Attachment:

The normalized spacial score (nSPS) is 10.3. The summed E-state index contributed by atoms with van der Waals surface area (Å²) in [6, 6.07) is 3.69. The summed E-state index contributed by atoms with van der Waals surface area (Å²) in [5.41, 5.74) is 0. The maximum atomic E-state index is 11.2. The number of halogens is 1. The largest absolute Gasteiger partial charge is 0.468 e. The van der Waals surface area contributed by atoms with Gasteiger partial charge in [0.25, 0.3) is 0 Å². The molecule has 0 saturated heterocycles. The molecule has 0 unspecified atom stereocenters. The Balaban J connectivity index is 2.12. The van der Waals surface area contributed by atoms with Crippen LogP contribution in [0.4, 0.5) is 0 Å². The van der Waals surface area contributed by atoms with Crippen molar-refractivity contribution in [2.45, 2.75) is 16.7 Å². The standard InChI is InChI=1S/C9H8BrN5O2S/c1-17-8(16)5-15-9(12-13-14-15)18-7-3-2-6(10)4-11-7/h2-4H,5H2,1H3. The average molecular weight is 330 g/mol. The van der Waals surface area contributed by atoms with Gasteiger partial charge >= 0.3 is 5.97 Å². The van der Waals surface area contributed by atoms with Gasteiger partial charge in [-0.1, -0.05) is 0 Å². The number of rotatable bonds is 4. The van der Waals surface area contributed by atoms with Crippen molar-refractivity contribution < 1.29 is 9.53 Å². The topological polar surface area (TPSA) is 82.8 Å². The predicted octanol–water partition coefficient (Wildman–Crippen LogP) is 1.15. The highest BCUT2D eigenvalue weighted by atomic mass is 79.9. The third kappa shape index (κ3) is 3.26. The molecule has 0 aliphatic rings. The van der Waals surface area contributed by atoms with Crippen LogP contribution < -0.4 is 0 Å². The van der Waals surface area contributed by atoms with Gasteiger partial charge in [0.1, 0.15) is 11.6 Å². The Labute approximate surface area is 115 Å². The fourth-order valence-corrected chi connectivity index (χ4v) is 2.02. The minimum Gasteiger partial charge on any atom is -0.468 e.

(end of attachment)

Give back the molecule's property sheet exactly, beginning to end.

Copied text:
The normalized spacial score (nSPS) is 10.3. The summed E-state index contributed by atoms with van der Waals surface area (Å²) in [6, 6.07) is 3.69. The summed E-state index contributed by atoms with van der Waals surface area (Å²) in [5.41, 5.74) is 0. The maximum atomic E-state index is 11.2. The number of halogens is 1. The largest absolute Gasteiger partial charge is 0.468 e. The van der Waals surface area contributed by atoms with Gasteiger partial charge in [0.25, 0.3) is 0 Å². The molecule has 0 saturated heterocycles. The molecule has 0 unspecified atom stereocenters. The Balaban J connectivity index is 2.12. The van der Waals surface area contributed by atoms with Crippen LogP contribution in [0.4, 0.5) is 0 Å². The van der Waals surface area contributed by atoms with Crippen molar-refractivity contribution in [2.45, 2.75) is 16.7 Å². The standard InChI is InChI=1S/C9H8BrN5O2S/c1-17-8(16)5-15-9(12-13-14-15)18-7-3-2-6(10)4-11-7/h2-4H,5H2,1H3. The average molecular weight is 330 g/mol. The van der Waals surface area contributed by atoms with Gasteiger partial charge >= 0.3 is 5.97 Å². The van der Waals surface area contributed by atoms with Gasteiger partial charge in [-0.1, -0.05) is 0 Å². The number of rotatable bonds is 4. The van der Waals surface area contributed by atoms with Crippen molar-refractivity contribution < 1.29 is 9.53 Å². The topological polar surface area (TPSA) is 82.8 Å². The predicted octanol–water partition coefficient (Wildman–Crippen LogP) is 1.15. The highest BCUT2D eigenvalue weighted by atomic mass is 79.9. The third kappa shape index (κ3) is 3.26. The molecule has 0 aliphatic rings. The van der Waals surface area contributed by atoms with Crippen LogP contribution < -0.4 is 0 Å². The van der Waals surface area contributed by atoms with Gasteiger partial charge in [0.1, 0.15) is 11.6 Å². The Labute approximate surface area is 115 Å². The fourth-order valence-corrected chi connectivity index (χ4v) is 2.02. The minimum Gasteiger partial charge on any atom is -0.468 e.